One can only imagine the conversation.

There’s something about a classic home-grown drive-in that speaks to summer and the past like no other place…

BONUS PHOTOS:

The oldest tractor, a 1937 John Deere A, at Lakeview.

The oldest tractor, a 1937 John Deere A, at Lakeview.

A sweet vintage Ford.

A sweet vintage Ford.

Even the Winona County dairy princesses showed up for Farm Tractor Night.

Even the Winona County dairy princesses showed up for Farm Tractor Night.

A lovely old Oliver parked on the edge of the parking lot across the street from a spacious city park.

A lovely old Oliver parked on the edge of the parking lot across the street from a spacious city park.

Loved the original art on this International tractor.

Loved the original art on this International tractor.

These two guys

Come as you are for Farm Tractor Night. So authentic.

Attendees could go on a tractor-pulled wagon ride through the park across the street.

Attendees could go on a tractor-pulled wagon ride through the park across the street.

Just arrived at the tractor show.

Just arrived at the tractor show.

FYI: The Lakeview Drive Inn closes for the season on September 14.

© Copyright 2014 Audrey Kletscher Helbling

 

Stepping into yesteryear at the Blue Earth County fairgrounds August 1, 2013

Just inside the entry to the Blue Earth County Fairgrounds.

Just inside the entry to the Blue Earth County Fairgrounds.

PRIOR TO LAST FRIDAY, I’d never been to the Blue Earth County Fairgrounds, nor even to Garden City, the unincorporated community in which the fairgrounds is located. That would be south of Mankato, along the banks of the Watonwan River.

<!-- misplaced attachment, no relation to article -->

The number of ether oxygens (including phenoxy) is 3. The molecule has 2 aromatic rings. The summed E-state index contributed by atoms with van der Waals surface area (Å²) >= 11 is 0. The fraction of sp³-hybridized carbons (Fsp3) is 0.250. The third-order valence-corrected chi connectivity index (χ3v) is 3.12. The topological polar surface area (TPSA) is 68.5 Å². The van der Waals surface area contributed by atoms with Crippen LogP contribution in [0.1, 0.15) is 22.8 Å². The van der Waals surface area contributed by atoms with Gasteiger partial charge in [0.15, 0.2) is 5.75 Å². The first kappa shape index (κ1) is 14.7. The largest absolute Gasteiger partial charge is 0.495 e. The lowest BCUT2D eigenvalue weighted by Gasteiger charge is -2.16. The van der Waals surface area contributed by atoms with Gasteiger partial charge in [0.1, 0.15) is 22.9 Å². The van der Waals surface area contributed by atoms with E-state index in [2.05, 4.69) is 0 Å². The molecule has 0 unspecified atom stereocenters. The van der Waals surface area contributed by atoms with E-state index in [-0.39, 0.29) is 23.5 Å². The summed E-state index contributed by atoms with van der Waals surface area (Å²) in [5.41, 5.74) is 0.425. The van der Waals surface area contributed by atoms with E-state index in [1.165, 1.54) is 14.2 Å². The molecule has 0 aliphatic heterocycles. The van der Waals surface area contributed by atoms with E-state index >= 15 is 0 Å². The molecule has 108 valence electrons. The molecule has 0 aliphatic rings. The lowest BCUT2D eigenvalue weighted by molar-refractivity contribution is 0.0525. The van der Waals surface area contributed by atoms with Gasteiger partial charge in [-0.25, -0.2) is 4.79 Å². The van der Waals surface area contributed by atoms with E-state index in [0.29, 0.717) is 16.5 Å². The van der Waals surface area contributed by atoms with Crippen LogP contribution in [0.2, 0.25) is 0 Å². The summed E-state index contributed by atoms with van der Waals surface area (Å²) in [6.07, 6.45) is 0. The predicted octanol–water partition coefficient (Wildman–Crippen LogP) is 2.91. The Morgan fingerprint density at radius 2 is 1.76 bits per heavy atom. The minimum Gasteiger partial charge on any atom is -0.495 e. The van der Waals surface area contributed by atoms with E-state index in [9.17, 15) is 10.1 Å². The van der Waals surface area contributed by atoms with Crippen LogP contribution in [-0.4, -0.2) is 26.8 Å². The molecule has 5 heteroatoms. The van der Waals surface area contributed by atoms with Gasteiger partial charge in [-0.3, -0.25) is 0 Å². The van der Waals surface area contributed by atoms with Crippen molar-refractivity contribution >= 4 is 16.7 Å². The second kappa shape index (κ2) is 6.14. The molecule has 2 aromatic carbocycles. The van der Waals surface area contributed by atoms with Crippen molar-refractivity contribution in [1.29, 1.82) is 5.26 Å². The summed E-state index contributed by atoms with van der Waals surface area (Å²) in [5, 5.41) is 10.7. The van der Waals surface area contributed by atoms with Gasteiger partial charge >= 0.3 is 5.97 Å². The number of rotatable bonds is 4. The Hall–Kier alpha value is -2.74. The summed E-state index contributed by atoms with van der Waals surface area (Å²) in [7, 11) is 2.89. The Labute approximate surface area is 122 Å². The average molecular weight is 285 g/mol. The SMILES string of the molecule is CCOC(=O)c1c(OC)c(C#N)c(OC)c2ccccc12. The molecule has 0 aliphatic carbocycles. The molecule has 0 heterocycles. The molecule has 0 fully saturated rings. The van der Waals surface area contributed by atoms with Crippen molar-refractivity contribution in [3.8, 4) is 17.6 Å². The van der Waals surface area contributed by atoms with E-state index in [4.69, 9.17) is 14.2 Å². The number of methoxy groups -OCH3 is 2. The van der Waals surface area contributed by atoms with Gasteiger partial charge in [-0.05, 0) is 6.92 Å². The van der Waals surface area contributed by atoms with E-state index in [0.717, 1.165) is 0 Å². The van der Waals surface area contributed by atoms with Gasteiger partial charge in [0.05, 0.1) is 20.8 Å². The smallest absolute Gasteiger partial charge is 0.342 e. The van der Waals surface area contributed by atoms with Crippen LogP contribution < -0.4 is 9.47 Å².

Log cabins on the fairgrounds include this one from 1860 and a replica of an 1839 cabin.

Log cabins on the fairgrounds include this one from 1860 and a replica of an 1839 cabin.

What a delightful place—like a step back in time.

The beef barn, shaded by an oak tree.

The beef barn, shaded by an oak tree.

Space for chickens and ducks and geese and such poultry.

Space for chickens and ducks and geese and such poultry.

Always a fair favorite, the sheep.

Always a fair favorite, the sheep.

Just look at these old-fashioned buildings and imagine the cattle, pigs, poultry and sheep trucked into this scenic spot for the annual showing of the best of the best.

I expect (hope) the 4-H food stand will be repaired before the fair.

I expect (hope) the 4-H food stand was repaired before the fair.

Imagine 4-Hers clutching coveted ribbons.

The open class exhibit buildings.

The open class exhibit buildings. Look at the splendid old doors on these structures.

Imagine the families and old folks, the neighbors and strangers mingling here to celebrate life in rural Minnesota.

Imagine the young lovers strolling the grounds.

My Aunt Marilyn remembers, more than 50 years ago, attending this fair on a weekday afternoon along with other Blue Earth County employees. “I suppose they don’t do that anymore,” she said.

I expect not, Marilyn.

 A posting of fair sponsors just inside the front gate.

A posting of fair sponsors just inside the front gate.

Today, August 1, through Saturday, August 3, you can experience this grassroots fair when gates open at the Blue Earth County Fairgrounds/Shady Oaks Campground in Garden City just off U.S. Highway 169.

CLICK HERE for detailed fair information and click here for info about the campground.

BONUS PHOTOS:

It seems every fairgrounds has an old school or church like this one.

It seems every fairgrounds has an old school or church like this one.

An on-site beverage stand.

An on-site beverage stand.

The Future Farmers of America building.

The Future Farmers of America building.

© Copyright 2013 Audrey Kletscher Helbling

 

Harvest barn dance celebrates family, friends and yesteryear September 19, 2011

A father and son were among the hundreds of guests attending a dance in this 96-year-old barn.

IN THE 1930s, at the height of The Great Depression, a young Herb Becker attended dances in the sprawling red barn along Rice County Road 1 several miles west of Dundas.

Herb didn’t know it then, but in 1948 he and his wife Dorothy would buy the “Faber farm” site with the 36-foot by 100-foot barn.